A study of Zhou Shoujuan's translation of western fiction

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A study of Zhou Shoujuan's translation of western fiction

 

Author: Li, Dechao
Title: A study of Zhou Shoujuan's translation of western fiction
Degree: Ph.D.
Year: 2007
Subject: Hong Kong Polytechnic University -- Dissertations.
Zhou, Shoujuan -- Criticism and interpretation.
Western stories -- Translations into Chinese.
Department: Dept. of Chinese and Bilingual Studies
Pages: xi, 589 p. ; 30 cm.
Language: English
InnoPac Record: http://library.polyu.edu.hk/record=b2116778
URI: http://theses.lib.polyu.edu.hk/handle/200/1776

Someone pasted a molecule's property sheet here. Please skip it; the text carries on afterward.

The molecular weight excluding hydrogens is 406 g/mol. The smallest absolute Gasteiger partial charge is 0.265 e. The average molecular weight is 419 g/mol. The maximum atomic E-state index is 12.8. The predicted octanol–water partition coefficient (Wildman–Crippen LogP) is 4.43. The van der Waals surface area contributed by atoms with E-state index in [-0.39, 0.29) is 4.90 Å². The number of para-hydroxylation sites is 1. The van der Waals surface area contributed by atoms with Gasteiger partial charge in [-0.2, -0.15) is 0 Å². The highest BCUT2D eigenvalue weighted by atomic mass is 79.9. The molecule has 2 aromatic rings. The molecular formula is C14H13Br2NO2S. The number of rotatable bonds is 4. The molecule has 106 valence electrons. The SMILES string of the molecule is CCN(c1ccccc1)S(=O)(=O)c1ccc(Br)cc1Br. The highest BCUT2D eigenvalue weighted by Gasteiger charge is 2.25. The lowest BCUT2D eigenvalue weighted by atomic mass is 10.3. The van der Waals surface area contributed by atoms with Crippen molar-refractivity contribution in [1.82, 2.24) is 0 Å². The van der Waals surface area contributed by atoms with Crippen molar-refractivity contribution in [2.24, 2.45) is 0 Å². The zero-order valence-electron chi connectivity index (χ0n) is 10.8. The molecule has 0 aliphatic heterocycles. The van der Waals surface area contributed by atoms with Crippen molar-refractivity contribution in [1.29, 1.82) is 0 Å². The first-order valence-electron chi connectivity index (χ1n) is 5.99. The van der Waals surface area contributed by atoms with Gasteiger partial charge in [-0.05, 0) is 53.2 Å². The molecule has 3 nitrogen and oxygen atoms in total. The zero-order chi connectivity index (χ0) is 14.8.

Abstract: The dissertation is a diachronic study of Zhou Shoujuan's translation between 1911 and 1947 of Western fiction. Zhou was an influential and prolific translator in China during this period. However, labelled one of the hardcore members of a notorious literary school—namely, the "mandarin duck and butterfly school" (henceforward abbreviated as the Butterfly school)—he was for a long time marginalized in the history of modern Chinese translated literature, a situation which changed little even with the amazing comeback of Butterfly literature and the rehabilitation of Butterfly writers in the historiography of modern Chinese literature in the mainland since the end of the 1980s. But my study shows that Zhou actually contributed a great deal to modern Chinese translated literature not only in the number of works of Western writers he translated, but also in the brand new narrative techniques of Western fiction he introduced into China since the early 1910s. In this dissertation, Zhou's translations of Western fiction from 1911 to 1947 are peroidized into two phases: viz., early phase (1911-1919) and later phase (1920-1947). A narratological model is established and applied to the study of Zhou's translations of Western fiction during these two phases. Namely, Zhou's translations are analyzed from the perspectives of focalization/point of view, narratorial commentary and means of characterization. The analytical results show that there is actually a big difference between these two phases in terms of the narrative features mentioned above. The dissertation then explores the in causes of these textual differences on the translator's level and the socio-cultural level and also discusses the change of translation norms underlying these differences.

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